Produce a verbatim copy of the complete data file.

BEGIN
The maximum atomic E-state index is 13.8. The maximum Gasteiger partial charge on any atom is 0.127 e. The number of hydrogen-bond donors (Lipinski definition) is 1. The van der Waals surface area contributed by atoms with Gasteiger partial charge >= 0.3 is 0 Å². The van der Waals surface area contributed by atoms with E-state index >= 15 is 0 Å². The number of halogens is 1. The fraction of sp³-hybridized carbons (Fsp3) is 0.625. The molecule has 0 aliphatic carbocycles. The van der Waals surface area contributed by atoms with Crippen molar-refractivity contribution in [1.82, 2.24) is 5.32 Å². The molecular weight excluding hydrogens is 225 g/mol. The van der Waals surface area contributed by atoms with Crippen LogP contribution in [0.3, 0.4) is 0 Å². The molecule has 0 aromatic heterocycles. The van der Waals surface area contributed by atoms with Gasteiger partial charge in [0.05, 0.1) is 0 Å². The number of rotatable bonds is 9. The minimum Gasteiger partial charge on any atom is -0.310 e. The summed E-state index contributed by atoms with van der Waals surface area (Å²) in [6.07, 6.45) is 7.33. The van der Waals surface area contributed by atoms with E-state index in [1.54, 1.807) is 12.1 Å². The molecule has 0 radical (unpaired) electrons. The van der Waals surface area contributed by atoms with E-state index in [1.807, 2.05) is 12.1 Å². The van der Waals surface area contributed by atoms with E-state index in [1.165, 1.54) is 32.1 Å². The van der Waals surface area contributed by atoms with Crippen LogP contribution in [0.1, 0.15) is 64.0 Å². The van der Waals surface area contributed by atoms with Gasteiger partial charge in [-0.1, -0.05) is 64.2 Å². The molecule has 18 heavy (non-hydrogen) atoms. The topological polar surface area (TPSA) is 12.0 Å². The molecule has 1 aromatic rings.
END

The maximum atomic E-state index is 13.8. The maximum Gasteiger partial charge on any atom is 0.127 e. The number of hydrogen-bond donors (Lipinski definition) is 1. The van der Waals surface area contributed by atoms with Gasteiger partial charge >= 0.3 is 0 Å². The van der Waals surface area contributed by atoms with E-state index >= 15 is 0 Å². The number of halogens is 1. The fraction of sp³-hybridized carbons (Fsp3) is 0.625. The molecule has 0 aliphatic carbocycles. The van der Waals surface area contributed by atoms with Crippen molar-refractivity contribution in [1.82, 2.24) is 5.32 Å². The molecular weight excluding hydrogens is 225 g/mol. The van der Waals surface area contributed by atoms with Crippen LogP contribution in [0.3, 0.4) is 0 Å². The molecule has 0 aromatic heterocycles. The van der Waals surface area contributed by atoms with Gasteiger partial charge in [0.05, 0.1) is 0 Å². The number of rotatable bonds is 9. The minimum Gasteiger partial charge on any atom is -0.310 e. The summed E-state index contributed by atoms with van der Waals surface area (Å²) in [6.07, 6.45) is 7.33. The van der Waals surface area contributed by atoms with E-state index in [1.54, 1.807) is 12.1 Å². The molecule has 0 radical (unpaired) electrons. The van der Waals surface area contributed by atoms with E-state index in [1.807, 2.05) is 12.1 Å². The van der Waals surface area contributed by atoms with E-state index in [1.165, 1.54) is 32.1 Å². The van der Waals surface area contributed by atoms with Crippen LogP contribution in [0.1, 0.15) is 64.0 Å². The van der Waals surface area contributed by atoms with Gasteiger partial charge in [-0.1, -0.05) is 64.2 Å². The molecule has 18 heavy (non-hydrogen) atoms. The topological polar surface area (TPSA) is 12.0 Å². The molecule has 1 aromatic rings.